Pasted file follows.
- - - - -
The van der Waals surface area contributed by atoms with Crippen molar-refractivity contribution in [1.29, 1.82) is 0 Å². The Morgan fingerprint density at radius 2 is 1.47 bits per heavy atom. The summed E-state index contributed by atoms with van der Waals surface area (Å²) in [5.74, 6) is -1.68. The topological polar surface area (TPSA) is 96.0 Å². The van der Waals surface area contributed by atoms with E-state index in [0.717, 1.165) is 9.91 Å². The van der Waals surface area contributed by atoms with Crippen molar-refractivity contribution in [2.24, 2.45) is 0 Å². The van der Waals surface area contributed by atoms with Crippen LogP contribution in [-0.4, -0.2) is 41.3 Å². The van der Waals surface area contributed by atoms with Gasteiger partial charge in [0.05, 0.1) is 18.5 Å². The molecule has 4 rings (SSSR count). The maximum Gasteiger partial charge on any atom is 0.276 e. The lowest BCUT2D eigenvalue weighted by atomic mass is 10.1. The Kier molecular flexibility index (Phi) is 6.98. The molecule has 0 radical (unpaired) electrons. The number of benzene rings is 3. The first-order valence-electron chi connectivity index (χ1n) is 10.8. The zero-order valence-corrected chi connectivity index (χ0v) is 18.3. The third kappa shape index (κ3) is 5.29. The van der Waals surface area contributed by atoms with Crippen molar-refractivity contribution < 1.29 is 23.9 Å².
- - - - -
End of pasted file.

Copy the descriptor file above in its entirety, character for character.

The van der Waals surface area contributed by atoms with Crippen molar-refractivity contribution in [1.29, 1.82) is 0 Å². The Morgan fingerprint density at radius 2 is 1.47 bits per heavy atom. The summed E-state index contributed by atoms with van der Waals surface area (Å²) in [5.74, 6) is -1.68. The topological polar surface area (TPSA) is 96.0 Å². The van der Waals surface area contributed by atoms with E-state index in [0.717, 1.165) is 9.91 Å². The van der Waals surface area contributed by atoms with Crippen molar-refractivity contribution in [2.24, 2.45) is 0 Å². The van der Waals surface area contributed by atoms with Crippen LogP contribution in [-0.4, -0.2) is 41.3 Å². The van der Waals surface area contributed by atoms with Gasteiger partial charge in [0.05, 0.1) is 18.5 Å². The molecule has 4 rings (SSSR count). The maximum Gasteiger partial charge on any atom is 0.276 e. The lowest BCUT2D eigenvalue weighted by atomic mass is 10.1. The Kier molecular flexibility index (Phi) is 6.98. The molecule has 0 radical (unpaired) electrons. The number of benzene rings is 3. The first-order valence-electron chi connectivity index (χ1n) is 10.8. The zero-order valence-corrected chi connectivity index (χ0v) is 18.3. The third kappa shape index (κ3) is 5.29. The van der Waals surface area contributed by atoms with Crippen molar-refractivity contribution < 1.29 is 23.9 Å².